I didn’t miss it.
Francois Ward
41

I understand your point abut trying to highlight materials for those trying to hit the basics. I guess I am seeing an almost silent revolution to seeing JS become way *way* more FRP oriented. I think that in a few years, a deep understanding of that model of programming will matter a lot more than it does now.

Consider now that the promise pattern, is somewhat mainstream now, and likely was for a year or so now. However, those who started pioneering the pattern were doing it many many years ago (i mean in the context of js libs and frameworks).

I’m putting FRP in a similar light. RX is makign its way into angular 2, React clearly is a loveletter to FRP (though highly object oriented all the same) and the full-on emergence of frameworks like cycle.js/motorcycle and the like all point the same direction.

I feel the same as you about observables, and TC39. I think that more ground-level evangelism has to occur before they are a fully adopted programming pattern.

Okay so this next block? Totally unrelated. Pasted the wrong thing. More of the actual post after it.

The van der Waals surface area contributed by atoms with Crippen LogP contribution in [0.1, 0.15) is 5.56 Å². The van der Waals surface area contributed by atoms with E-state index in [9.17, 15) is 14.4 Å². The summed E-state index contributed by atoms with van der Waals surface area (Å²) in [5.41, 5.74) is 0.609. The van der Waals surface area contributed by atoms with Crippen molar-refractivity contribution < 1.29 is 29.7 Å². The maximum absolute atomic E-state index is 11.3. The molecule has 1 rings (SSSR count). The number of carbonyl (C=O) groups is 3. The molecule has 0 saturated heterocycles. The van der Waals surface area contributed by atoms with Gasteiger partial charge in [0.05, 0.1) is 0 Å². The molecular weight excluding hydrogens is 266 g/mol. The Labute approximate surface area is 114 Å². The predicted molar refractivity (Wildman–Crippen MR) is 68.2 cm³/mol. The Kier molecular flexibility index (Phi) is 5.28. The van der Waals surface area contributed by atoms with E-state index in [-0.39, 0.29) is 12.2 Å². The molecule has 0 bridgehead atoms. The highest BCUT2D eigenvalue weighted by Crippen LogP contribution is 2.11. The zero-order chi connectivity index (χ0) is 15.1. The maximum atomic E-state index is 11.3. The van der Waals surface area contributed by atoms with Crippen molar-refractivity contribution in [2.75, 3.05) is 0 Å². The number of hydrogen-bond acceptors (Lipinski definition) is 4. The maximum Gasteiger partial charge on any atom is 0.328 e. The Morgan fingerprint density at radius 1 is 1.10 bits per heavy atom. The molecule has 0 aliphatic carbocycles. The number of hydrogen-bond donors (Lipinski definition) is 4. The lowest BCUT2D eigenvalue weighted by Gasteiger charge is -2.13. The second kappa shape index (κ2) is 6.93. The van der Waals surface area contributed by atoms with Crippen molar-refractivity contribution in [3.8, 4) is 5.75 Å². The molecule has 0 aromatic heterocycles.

I think the big leap is when you realise that FRP is not only for as you put it “ event streams or this massive amount of side effects”. Its for everyday coding too, like simply handling events, or basic gestures- like drag and drop. There’s even a video from jsconf of someone building a fully functional video game in about 10 minutes and minimal code using FRP techniques. Its as ‘fundamental’ as Object-oriented techniques are, in that is covers a great deal of use-cases (not just orchestrating async server calls). Its not alone of course! You’d be shocked how many people are amazed that promises are good for say, managing animation or build steps…anything async. FRP is similar. It just scales well enough that folks tend to use it in larger, more complex things right out.

Appreciate the article, and the link to your other article as well!

Also, its freaking amazing that you’ve responded to almost every comment on this post. Nice.

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